Carl Love

Carl Love

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7 years, 180 days
Mt Laurel, New Jersey, United States
My name was formerly Carl Devore. I was in the PhD math program at University of Delaware until 2005. I was very active in the Maple community at that time.

MaplePrimes Activity


These are replies submitted by Carl Love

Before posting my last version, I had tried with ListTools:-BinarySearch, but that consumed about half of the time. This time, I implemented a binary search tailored to this algorithm. As Joe said, it's probably not worth it; but it's probably not a significant waste either.

A much more significant change is that I made it call numtheory:-divisors only once and sort only once. All subsequent sorted sublists of divisors are made my filtering the this one list. And the filtered lists are stored in a local remember table.

It seems that there is considerable interest in this algorithm. It certainly fascinates me. It amazes me that simply keeping the lists of factorings carefully sorted and only splitting the last element is sufficient to generate all the factorings. Joe: Is your method for generating all partitions of a multiset similar to this?

Factorings:= proc(n::posint, m::posint:= 0)
   local
      L, K, Div, i, j, k, Nsq, cnt
     ,Omega:= numtheory:-bigomega(n)  # max # of factors
     ,DIVS:= sort([(numtheory:-divisors(n) minus {1,n})[]])  # not changed during this proc's run.

      # Get sorted list of divisors of divisors by filtering DIVS; also returns pointer to midpt of list.
     ,divisors:= proc(n::posint)
         option remember;
         local D:= select(x-> irem(n,x)=0, DIVS)[1..-2];  # remove n itself from end.
         D, iquo(nops(D)+1, 2)  # Extra 1 is for square root.
      end proc

      # Find first index k into Div[1..Nsq] such that Div[k] >= x.
     ,BinarySearch:= proc(x)
         local lo, hi, m;
         if Nsq=0 then  return 1  elif Div[Nsq] < x then  return Nsq+1  fi;  # fall-thru cases.
         lo:= 1; hi:= Nsq;
         do
            m:= iquo(hi+lo, 2);
            if Div[m] = x then  return m  elif x < Div[m] then  hi:= m-1  else  lo:= m+1  fi;
            if lo > hi then  return lo  fi
         end do
      end proc        
   ;   
   if m > Omega then  return []  elif m > 0 then  Omega:= m  fi;  
 
   L[1]:= [[n]];  # Initialize loop w/ sole factoring of length 1.
   # Avoid wasted effort of filtering divisor list on the first (i=2) pass.
   divisors(n):= DIVS, iquo(nops(DIVS)+1, 2);

   for i from 2 to Omega do  # i is number of factors.
      cnt:= 0;  # cnt is index for list-building table.
      # j is a single factoring for previous i, so j is a list.
      for j in L[i-1] do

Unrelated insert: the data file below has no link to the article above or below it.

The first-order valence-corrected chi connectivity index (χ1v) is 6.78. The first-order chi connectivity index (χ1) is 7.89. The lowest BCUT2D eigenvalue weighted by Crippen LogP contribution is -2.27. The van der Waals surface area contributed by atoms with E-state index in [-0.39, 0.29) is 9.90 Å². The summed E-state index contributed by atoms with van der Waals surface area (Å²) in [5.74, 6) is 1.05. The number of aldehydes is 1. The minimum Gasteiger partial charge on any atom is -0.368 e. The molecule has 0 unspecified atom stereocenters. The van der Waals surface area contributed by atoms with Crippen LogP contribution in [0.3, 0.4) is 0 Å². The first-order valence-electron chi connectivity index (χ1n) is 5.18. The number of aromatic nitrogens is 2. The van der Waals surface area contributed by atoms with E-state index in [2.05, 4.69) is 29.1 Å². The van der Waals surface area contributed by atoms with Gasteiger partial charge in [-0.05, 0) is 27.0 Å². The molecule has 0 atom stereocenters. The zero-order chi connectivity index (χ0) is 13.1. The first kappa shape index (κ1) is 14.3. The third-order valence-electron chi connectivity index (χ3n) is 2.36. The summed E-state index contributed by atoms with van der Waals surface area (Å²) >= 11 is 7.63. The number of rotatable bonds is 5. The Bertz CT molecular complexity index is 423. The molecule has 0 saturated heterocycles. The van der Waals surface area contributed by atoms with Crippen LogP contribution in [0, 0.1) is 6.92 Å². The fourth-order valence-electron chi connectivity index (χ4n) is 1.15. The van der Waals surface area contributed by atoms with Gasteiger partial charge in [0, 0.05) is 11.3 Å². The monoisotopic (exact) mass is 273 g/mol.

cnt:= cnt+1;
         # Split last, and greatest, member of list, if not prime (prime case falls thru).
         Div, Nsq:= divisors(j[-1]);
         # j[-1] = Div[k]*Div[-k] for any k, since Div is sorted.
         # Only use splits that maintain the list in order.
         K[cnt]:= seq([j[1..-2][], Div[k], Div[-k]], k= `if`(i=2, 1, BinarySearch(j[-2]))..Nsq)
      end do;
      # Convert table K to list L[i].
      L[i]:= [seq](K[j], j= 1..cnt)
   end do;

   # Convert table L to list for final output.
   `if`(m = 0, [seq](L[i][], i= 1..Omega), L[m])
end proc;

@acer 

With adaptive set to false, the plot lacks the rich detail I want unless numpoints is set to 2^15 or greater. This is a single closed curve plotted in a single color, so all the action is on the boundary (the whole thing is its boundary). I'm willing to cut back to numpoints= 2^12, adaptive= 4. A little time can be saved, without significantly impacting quality, by truncating the series at 9 terms (N=8) rather than the 17 terms I used above.

Go ahead and use it as an example, and give me credit for the X and Y functions. You could use 2^15 evenly spaced points and do it very quickly in evalhf.

Here is a much larger jpeg showing more detail. This is with N=8, numpoints= 2^12, adaptive= 4. Blow it up and see how the inner curlicues look like flowers.

It's a great algorithm.  I've made some modifications to the code in addition to Joe's, keeping the basic algorithm the same. You may notice another factor-of-two time improvement on some large factorings such as all 92,213 factorings of our friend 711*100^3.

  1. I eliminated the repetitive deep indexing by letting j become a factoring itself rather than an index into the list L[i-1] of factorings.
  2. I rolled the factorings of length two case into the main loop.
  3. I eliminated all divisions by always sorting the list of divisors. That is, if D:= sort([divisors(N)[]]), then for all k, we have n = D[k]*D[-k].
  4. Because of (3), I only scan the first half of each list of divisors, plus one more in case of a perfect square (we know it's a square if the number of divisors is odd, so I don't need to check).

Factorings:= proc(n::posint, m::posint:= 0)
   uses NT= numtheory;
   local
      L, T, Div, i, j, k, Nsq, idx
     ,Omega:= NT:-bigomega(n)
   ;   
   if m > Omega then  return []  elif m > 0 then  Omega:= m  fi;  
 
   L[1]:= [[n]];

   for i from 2 to Omega do  # i is number of factors.
      idx:= 0;